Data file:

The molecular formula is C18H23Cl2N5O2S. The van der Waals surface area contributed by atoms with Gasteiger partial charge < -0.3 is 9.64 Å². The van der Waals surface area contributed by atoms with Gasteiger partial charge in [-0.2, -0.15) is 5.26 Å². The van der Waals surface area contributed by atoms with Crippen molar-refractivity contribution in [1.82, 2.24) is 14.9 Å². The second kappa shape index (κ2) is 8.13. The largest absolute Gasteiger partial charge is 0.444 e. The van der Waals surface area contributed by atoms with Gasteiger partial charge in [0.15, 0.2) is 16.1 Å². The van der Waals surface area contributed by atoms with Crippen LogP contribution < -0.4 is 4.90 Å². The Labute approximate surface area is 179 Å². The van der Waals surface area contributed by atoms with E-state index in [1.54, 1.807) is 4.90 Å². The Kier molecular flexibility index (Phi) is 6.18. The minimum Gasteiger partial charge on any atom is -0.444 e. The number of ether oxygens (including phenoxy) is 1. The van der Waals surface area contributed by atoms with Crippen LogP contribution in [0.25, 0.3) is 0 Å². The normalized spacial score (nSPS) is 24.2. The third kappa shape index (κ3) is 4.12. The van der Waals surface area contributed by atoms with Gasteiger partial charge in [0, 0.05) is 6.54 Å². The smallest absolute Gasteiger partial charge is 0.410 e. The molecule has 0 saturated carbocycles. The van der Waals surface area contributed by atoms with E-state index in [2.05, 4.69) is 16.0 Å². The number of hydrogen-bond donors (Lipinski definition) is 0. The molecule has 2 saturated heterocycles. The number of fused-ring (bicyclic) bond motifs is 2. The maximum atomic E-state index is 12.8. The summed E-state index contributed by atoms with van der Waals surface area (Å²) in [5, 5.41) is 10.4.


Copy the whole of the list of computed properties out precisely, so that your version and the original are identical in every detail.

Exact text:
The molecular formula is C18H23Cl2N5O2S. The van der Waals surface area contributed by atoms with Gasteiger partial charge < -0.3 is 9.64 Å². The van der Waals surface area contributed by atoms with Gasteiger partial charge in [-0.2, -0.15) is 5.26 Å². The van der Waals surface area contributed by atoms with Crippen molar-refractivity contribution in [1.82, 2.24) is 14.9 Å². The second kappa shape index (κ2) is 8.13. The largest absolute Gasteiger partial charge is 0.444 e. The van der Waals surface area contributed by atoms with Gasteiger partial charge in [0.15, 0.2) is 16.1 Å². The van der Waals surface area contributed by atoms with Crippen LogP contribution < -0.4 is 4.90 Å². The Labute approximate surface area is 179 Å². The van der Waals surface area contributed by atoms with E-state index in [1.54, 1.807) is 4.90 Å². The Kier molecular flexibility index (Phi) is 6.18. The minimum Gasteiger partial charge on any atom is -0.444 e. The number of ether oxygens (including phenoxy) is 1. The van der Waals surface area contributed by atoms with Crippen LogP contribution in [0.25, 0.3) is 0 Å². The normalized spacial score (nSPS) is 24.2. The third kappa shape index (κ3) is 4.12. The van der Waals surface area contributed by atoms with Gasteiger partial charge in [0, 0.05) is 6.54 Å². The smallest absolute Gasteiger partial charge is 0.410 e. The molecule has 0 saturated carbocycles. The van der Waals surface area contributed by atoms with E-state index in [2.05, 4.69) is 16.0 Å². The number of hydrogen-bond donors (Lipinski definition) is 0. The molecule has 2 saturated heterocycles. The number of fused-ring (bicyclic) bond motifs is 2. The maximum atomic E-state index is 12.8. The summed E-state index contributed by atoms with van der Waals surface area (Å²) in [5, 5.41) is 10.4.